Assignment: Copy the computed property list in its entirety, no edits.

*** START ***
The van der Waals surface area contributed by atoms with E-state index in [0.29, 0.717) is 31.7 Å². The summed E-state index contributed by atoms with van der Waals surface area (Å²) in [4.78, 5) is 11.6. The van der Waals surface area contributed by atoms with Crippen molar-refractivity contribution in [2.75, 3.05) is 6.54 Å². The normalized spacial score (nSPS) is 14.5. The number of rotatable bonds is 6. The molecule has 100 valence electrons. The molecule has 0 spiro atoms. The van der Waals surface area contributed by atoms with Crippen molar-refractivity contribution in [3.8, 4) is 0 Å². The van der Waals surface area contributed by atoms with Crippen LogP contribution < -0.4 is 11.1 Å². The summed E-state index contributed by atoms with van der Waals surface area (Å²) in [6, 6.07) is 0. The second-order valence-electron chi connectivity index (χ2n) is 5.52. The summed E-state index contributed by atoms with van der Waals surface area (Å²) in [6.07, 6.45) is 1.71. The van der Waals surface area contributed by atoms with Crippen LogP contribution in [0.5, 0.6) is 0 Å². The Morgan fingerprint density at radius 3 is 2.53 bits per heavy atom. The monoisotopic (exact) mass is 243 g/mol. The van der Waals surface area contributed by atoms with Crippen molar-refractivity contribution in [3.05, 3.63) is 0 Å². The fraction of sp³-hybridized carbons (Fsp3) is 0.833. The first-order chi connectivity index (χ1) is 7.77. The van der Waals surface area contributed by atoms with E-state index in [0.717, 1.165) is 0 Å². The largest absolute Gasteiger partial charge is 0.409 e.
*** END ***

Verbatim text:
The van der Waals surface area contributed by atoms with E-state index in [0.29, 0.717) is 31.7 Å². The summed E-state index contributed by atoms with van der Waals surface area (Å²) in [4.78, 5) is 11.6. The van der Waals surface area contributed by atoms with Crippen molar-refractivity contribution in [2.75, 3.05) is 6.54 Å². The normalized spacial score (nSPS) is 14.5. The number of rotatable bonds is 6. The molecule has 100 valence electrons. The molecule has 0 spiro atoms. The van der Waals surface area contributed by atoms with Crippen molar-refractivity contribution in [3.8, 4) is 0 Å². The van der Waals surface area contributed by atoms with Crippen LogP contribution < -0.4 is 11.1 Å². The summed E-state index contributed by atoms with van der Waals surface area (Å²) in [6, 6.07) is 0. The second-order valence-electron chi connectivity index (χ2n) is 5.52. The summed E-state index contributed by atoms with van der Waals surface area (Å²) in [6.07, 6.45) is 1.71. The van der Waals surface area contributed by atoms with Crippen LogP contribution in [0.5, 0.6) is 0 Å². The Morgan fingerprint density at radius 3 is 2.53 bits per heavy atom. The monoisotopic (exact) mass is 243 g/mol. The van der Waals surface area contributed by atoms with Crippen molar-refractivity contribution in [3.05, 3.63) is 0 Å². The fraction of sp³-hybridized carbons (Fsp3) is 0.833. The first-order chi connectivity index (χ1) is 7.77. The van der Waals surface area contributed by atoms with E-state index in [0.717, 1.165) is 0 Å². The largest absolute Gasteiger partial charge is 0.409 e.